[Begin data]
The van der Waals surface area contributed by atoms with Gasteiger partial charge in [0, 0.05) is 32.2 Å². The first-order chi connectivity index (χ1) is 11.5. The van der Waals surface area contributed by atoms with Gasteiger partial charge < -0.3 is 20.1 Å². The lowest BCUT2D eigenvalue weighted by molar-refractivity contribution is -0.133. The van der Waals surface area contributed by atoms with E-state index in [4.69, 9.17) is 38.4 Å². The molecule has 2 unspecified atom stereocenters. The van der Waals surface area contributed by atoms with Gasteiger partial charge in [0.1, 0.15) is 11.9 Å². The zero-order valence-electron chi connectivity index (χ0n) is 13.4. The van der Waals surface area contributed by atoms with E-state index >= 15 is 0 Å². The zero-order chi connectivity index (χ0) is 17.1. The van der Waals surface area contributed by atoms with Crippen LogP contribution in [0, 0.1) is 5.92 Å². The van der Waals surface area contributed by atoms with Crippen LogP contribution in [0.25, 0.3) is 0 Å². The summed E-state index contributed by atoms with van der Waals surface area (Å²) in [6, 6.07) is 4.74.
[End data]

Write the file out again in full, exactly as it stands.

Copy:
The van der Waals surface area contributed by atoms with Gasteiger partial charge in [0, 0.05) is 32.2 Å². The first-order chi connectivity index (χ1) is 11.5. The van der Waals surface area contributed by atoms with Gasteiger partial charge < -0.3 is 20.1 Å². The lowest BCUT2D eigenvalue weighted by molar-refractivity contribution is -0.133. The van der Waals surface area contributed by atoms with E-state index in [4.69, 9.17) is 38.4 Å². The molecule has 2 unspecified atom stereocenters. The van der Waals surface area contributed by atoms with Gasteiger partial charge in [0.1, 0.15) is 11.9 Å². The zero-order valence-electron chi connectivity index (χ0n) is 13.4. The van der Waals surface area contributed by atoms with E-state index >= 15 is 0 Å². The zero-order chi connectivity index (χ0) is 17.1. The van der Waals surface area contributed by atoms with Crippen LogP contribution in [0, 0.1) is 5.92 Å². The van der Waals surface area contributed by atoms with Crippen LogP contribution in [0.25, 0.3) is 0 Å². The summed E-state index contributed by atoms with van der Waals surface area (Å²) in [6, 6.07) is 4.74.